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Laboratory equipment in the MICALIS quantitative metagenomics (MetaQuant) experimental facility. © INRA, INRA

How synthetic biology could benefit from the social sciences

INRA research: finding the minimal genome

 In 2012, INRA researchers were co-authors on major publications that described gene regulation mechanisms in the model bacterial species Bacillus subtilis; this research aimed to uncover the minimal genome.

By Pascale Mollier, translated by Jessica Pearce
Updated on 01/16/2015
Published on 10/14/2014

Loading a DNA sequencer. DNA sequencers automatically sequence DNA fragments via gel electrophoresis. © INRA, MAITRE Christophe
Loading a DNA sequencer. DNA sequencers automatically sequence DNA fragments via gel electrophoresis © INRA, MAITRE Christophe

Bacillus subtilis is a bacterium whose genome comprises approximately 4,200 genes. In nature, it lives in the soil, but it is widely used in lab research projects and is exploited commercially. For instance, it is used to produce vitamins or the enzymes found in laundry detergents. It was also utilized as a model organism in two European research programmes headed by INRA teams (1). The first was focused on how the bacterium functions (BaSysBio). The second was looking to drastically reduce the size of B. subtilis’ genome while simultaneously striving to understand and dissect the bacterium’s biological systems (BaSynthec).

Characterizing the mechanisms underlying environmental adaptation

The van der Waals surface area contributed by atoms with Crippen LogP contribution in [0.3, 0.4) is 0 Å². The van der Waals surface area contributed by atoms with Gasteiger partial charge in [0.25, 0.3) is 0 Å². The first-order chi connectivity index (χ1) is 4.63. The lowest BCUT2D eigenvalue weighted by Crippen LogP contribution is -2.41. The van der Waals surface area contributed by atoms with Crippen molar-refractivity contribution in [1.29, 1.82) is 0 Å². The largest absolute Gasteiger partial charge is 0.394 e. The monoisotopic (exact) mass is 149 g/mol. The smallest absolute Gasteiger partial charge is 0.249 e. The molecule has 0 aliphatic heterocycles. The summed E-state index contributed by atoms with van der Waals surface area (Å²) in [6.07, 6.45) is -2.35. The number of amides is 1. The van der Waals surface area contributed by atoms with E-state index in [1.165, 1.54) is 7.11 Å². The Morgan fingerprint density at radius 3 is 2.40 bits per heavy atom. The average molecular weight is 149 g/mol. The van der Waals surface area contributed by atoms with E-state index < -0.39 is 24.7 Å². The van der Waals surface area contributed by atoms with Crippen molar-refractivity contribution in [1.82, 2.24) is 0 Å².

Certain adaptive mechanisms employed by the bacterium were described in two articles published in March 2012 in Science (see sidebar). The authors were scientists from eight European countries and Australia who were collaborating on the BaSysBio project. The articles describe how B. subtilis manages to live in its ever-changing natural environment; they provide an unprecedented level of detail with regards to how all the genes in the bacterium’s genome were expressed under around 100 different experimental conditions (involving changes in temperature, humidity, salinity, nutrient levels, etc.). In addition to the sheer amount of new knowledge they yielded—novel information is crucial to promoting scientific discoveries in the research community as a whole—these studies also showed that a significant proportion of the bacterium’s “programming” involves transcription and the subtle interplay that exists between RNA polymerase and one of its subunits, the sigma factor. Indeed, nearly 2/3 of the changes in gene expression that took place under the experimental conditions were tied to changes in the sigma factor.